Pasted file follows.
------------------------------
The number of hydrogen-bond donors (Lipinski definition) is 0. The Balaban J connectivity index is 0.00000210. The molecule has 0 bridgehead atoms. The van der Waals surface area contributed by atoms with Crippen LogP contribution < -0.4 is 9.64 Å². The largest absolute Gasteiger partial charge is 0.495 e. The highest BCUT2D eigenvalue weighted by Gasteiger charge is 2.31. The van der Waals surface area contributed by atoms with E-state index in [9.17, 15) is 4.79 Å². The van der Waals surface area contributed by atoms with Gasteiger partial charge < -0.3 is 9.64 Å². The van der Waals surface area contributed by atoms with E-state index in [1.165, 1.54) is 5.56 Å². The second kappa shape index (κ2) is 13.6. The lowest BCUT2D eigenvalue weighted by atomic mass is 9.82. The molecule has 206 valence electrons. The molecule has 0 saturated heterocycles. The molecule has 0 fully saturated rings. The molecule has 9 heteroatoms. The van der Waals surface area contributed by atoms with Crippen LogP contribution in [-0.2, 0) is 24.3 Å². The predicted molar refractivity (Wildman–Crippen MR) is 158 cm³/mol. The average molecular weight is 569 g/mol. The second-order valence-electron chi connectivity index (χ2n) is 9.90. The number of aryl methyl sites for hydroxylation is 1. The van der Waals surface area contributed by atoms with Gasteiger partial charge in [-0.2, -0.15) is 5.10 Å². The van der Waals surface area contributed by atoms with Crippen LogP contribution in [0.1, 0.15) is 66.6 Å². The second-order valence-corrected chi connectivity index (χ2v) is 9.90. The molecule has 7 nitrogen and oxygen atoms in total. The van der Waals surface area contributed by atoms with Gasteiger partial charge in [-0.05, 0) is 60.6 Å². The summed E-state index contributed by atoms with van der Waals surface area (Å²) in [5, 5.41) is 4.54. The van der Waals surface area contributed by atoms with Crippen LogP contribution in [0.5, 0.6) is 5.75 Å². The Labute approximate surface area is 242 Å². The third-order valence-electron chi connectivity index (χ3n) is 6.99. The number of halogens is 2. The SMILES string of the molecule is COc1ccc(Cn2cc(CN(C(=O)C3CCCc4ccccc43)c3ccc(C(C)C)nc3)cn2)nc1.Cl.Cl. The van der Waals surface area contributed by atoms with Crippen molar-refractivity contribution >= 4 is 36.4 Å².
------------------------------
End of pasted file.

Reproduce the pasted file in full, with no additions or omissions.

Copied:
The number of hydrogen-bond donors (Lipinski definition) is 0. The Balaban J connectivity index is 0.00000210. The molecule has 0 bridgehead atoms. The van der Waals surface area contributed by atoms with Crippen LogP contribution < -0.4 is 9.64 Å². The largest absolute Gasteiger partial charge is 0.495 e. The highest BCUT2D eigenvalue weighted by Gasteiger charge is 2.31. The van der Waals surface area contributed by atoms with E-state index in [9.17, 15) is 4.79 Å². The van der Waals surface area contributed by atoms with Gasteiger partial charge < -0.3 is 9.64 Å². The van der Waals surface area contributed by atoms with E-state index in [1.165, 1.54) is 5.56 Å². The second kappa shape index (κ2) is 13.6. The lowest BCUT2D eigenvalue weighted by atomic mass is 9.82. The molecule has 206 valence electrons. The molecule has 0 saturated heterocycles. The molecule has 0 fully saturated rings. The molecule has 9 heteroatoms. The van der Waals surface area contributed by atoms with Crippen LogP contribution in [-0.2, 0) is 24.3 Å². The predicted molar refractivity (Wildman–Crippen MR) is 158 cm³/mol. The average molecular weight is 569 g/mol. The second-order valence-electron chi connectivity index (χ2n) is 9.90. The number of aryl methyl sites for hydroxylation is 1. The van der Waals surface area contributed by atoms with Gasteiger partial charge in [-0.2, -0.15) is 5.10 Å². The van der Waals surface area contributed by atoms with Crippen LogP contribution in [0.1, 0.15) is 66.6 Å². The second-order valence-corrected chi connectivity index (χ2v) is 9.90. The molecule has 7 nitrogen and oxygen atoms in total. The van der Waals surface area contributed by atoms with Gasteiger partial charge in [-0.05, 0) is 60.6 Å². The summed E-state index contributed by atoms with van der Waals surface area (Å²) in [5, 5.41) is 4.54. The van der Waals surface area contributed by atoms with Crippen LogP contribution in [0.5, 0.6) is 5.75 Å². The Labute approximate surface area is 242 Å². The third-order valence-electron chi connectivity index (χ3n) is 6.99. The number of halogens is 2. The SMILES string of the molecule is COc1ccc(Cn2cc(CN(C(=O)C3CCCc4ccccc43)c3ccc(C(C)C)nc3)cn2)nc1.Cl.Cl. The van der Waals surface area contributed by atoms with Crippen molar-refractivity contribution >= 4 is 36.4 Å².